Intel to buy Mobileye for $15bn in car tech push
March 13 2017 07:47 PM
The interior of the BMWi Inside Future concept vehicle is seen during a press event at the 2017 Consumer Electronics Show in Las Vegas, Nevada, US, on January 4. Bayerische Motoren Werke will dispatch a fleet of autonomous vehicles to US and European cities in this year’s second half, the next step in its partnership with Mobileye and Intel Corp to introduce fully self-driving vehicles by 2021. With Mobileye, Intel gains the ability to offer automakers a larger package of all of the components they will need as vehicles become autonomous.


Intel Corp plans to buy Israel’s Mobileye for about $15bn, its second-biggest acquisition and a bold attempt to dominate technology for self-driving cars.
The US chipmaker will pay $63.54 per share in cash for Jerusalem-based Mobileye, according to a statement yesterday from both companies. Mobileye shares closed at $47.27 on Friday in New York.
Intel is trying to accelerate a push into what many chip companies view as the next big opportunity: Self-driving cars and the data they generate. With Mobileye, Intel gains the ability to offer automakers a larger package of all of the components they will need as vehicles become autonomous. Intel estimates the vehicle systems, data and services market to be as much as $70bn by 2030.
“Together, we can accelerate the future of autonomous driving with improved performance in a cloud-to-car solution at a lower cost for automakers,” Intel chief executive officer Brian Krzanich said in the statement.
While Intel’s chips are dominant in personal computers and data centres, the world’s largest semiconductor maker has struggled to spread the use of its products to other areas where semiconductors based on ARM Holdings designs have prevailed. Under Krzanich, Intel has sought to break into everything from drones to cash registers. That’s generated a limited amount of new revenue that hasn’t yet fired up Intel’s overall sales growth, and the company still remains reliant on PCs and servers for its profit.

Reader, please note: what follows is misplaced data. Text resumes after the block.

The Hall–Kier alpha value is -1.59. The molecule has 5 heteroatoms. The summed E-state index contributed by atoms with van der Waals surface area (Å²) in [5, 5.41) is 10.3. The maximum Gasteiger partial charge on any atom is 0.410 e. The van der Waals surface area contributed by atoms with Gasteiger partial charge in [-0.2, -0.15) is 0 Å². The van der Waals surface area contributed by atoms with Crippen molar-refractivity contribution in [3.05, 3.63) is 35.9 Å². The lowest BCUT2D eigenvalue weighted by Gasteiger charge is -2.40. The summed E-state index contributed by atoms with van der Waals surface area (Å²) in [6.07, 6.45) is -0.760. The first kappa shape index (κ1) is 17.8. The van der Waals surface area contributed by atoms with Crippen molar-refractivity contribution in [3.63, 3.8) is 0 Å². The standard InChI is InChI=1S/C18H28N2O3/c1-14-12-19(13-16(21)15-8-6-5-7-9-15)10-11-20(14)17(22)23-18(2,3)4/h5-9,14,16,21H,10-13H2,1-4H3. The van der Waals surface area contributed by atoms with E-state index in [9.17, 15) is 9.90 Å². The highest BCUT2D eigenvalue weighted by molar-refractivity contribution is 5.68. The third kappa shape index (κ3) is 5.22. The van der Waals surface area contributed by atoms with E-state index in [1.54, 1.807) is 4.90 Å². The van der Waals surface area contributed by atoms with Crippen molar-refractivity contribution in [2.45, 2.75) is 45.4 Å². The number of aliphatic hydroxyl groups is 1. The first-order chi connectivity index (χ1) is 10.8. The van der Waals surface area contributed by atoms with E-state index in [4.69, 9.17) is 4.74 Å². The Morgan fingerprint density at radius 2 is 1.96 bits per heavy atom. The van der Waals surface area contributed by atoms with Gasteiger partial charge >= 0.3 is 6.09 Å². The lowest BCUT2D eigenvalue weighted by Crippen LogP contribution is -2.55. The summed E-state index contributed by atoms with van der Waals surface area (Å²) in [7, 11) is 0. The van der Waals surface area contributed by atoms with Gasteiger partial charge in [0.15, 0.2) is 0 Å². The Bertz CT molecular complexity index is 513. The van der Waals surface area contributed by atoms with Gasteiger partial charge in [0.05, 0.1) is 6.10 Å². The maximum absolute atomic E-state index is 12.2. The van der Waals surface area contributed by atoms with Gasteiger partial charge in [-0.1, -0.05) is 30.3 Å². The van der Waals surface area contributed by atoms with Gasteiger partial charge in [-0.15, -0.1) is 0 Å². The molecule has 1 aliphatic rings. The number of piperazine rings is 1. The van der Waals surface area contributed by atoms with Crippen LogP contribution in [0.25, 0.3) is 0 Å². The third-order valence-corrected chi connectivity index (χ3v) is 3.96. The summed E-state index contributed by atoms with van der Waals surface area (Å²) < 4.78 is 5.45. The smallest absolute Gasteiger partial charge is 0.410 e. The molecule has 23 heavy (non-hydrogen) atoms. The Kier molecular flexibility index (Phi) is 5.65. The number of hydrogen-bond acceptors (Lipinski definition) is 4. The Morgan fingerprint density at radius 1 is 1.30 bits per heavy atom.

But self-driving vehicles have potential to disrupt the auto industry, and carmakers and technology companies are scrambling to stake out a leading market position. Intel’s chips are already in 30 vehicle models currently on the road and are being used in hundreds of autonomous test vehicles, the company said in January. 
Intel and Mobileye had already teamed up with BMW and plan to introduce fully autonomous cars by 2021. The companies are dispatching a fleet of 40 self-driving 7-Series sedans this year to hone systems for complex urban traffic.
Alphabet’s Google has clocked 2mn self-driving miles on public roads, Tesla Motors, has gathered data from 1.3bn miles of data from Autopilot-equipped vehicles, and Mercedes-Benz parent Daimler has partnered with Uber Technologies.
Google, which separated its self-driving car project into a new unit called Waymo, plans to start a ride-sharing service using semi-autonomous minivans made by Fiat Chrysler Automobiles as soon as the end of 2017. Volkswagen is rolling out Moia, a new division that will focus on ride-sharing and other mobility services. Mercedes already offers cars that can pilot themselves at highway speeds.
Digital services for automobiles could more than double by 2025 from $900mn, according to Frost & Sullivan’s Sarwant Singh, a senior partner at the global market research company. In an interview earlier this year, Singh attributed much of Mobileye’s success to the fact that it was first in its field.
Intel’s offer represents an equity value of about $15.3bn and an enterprise value of $14.7bn, according to the statement.

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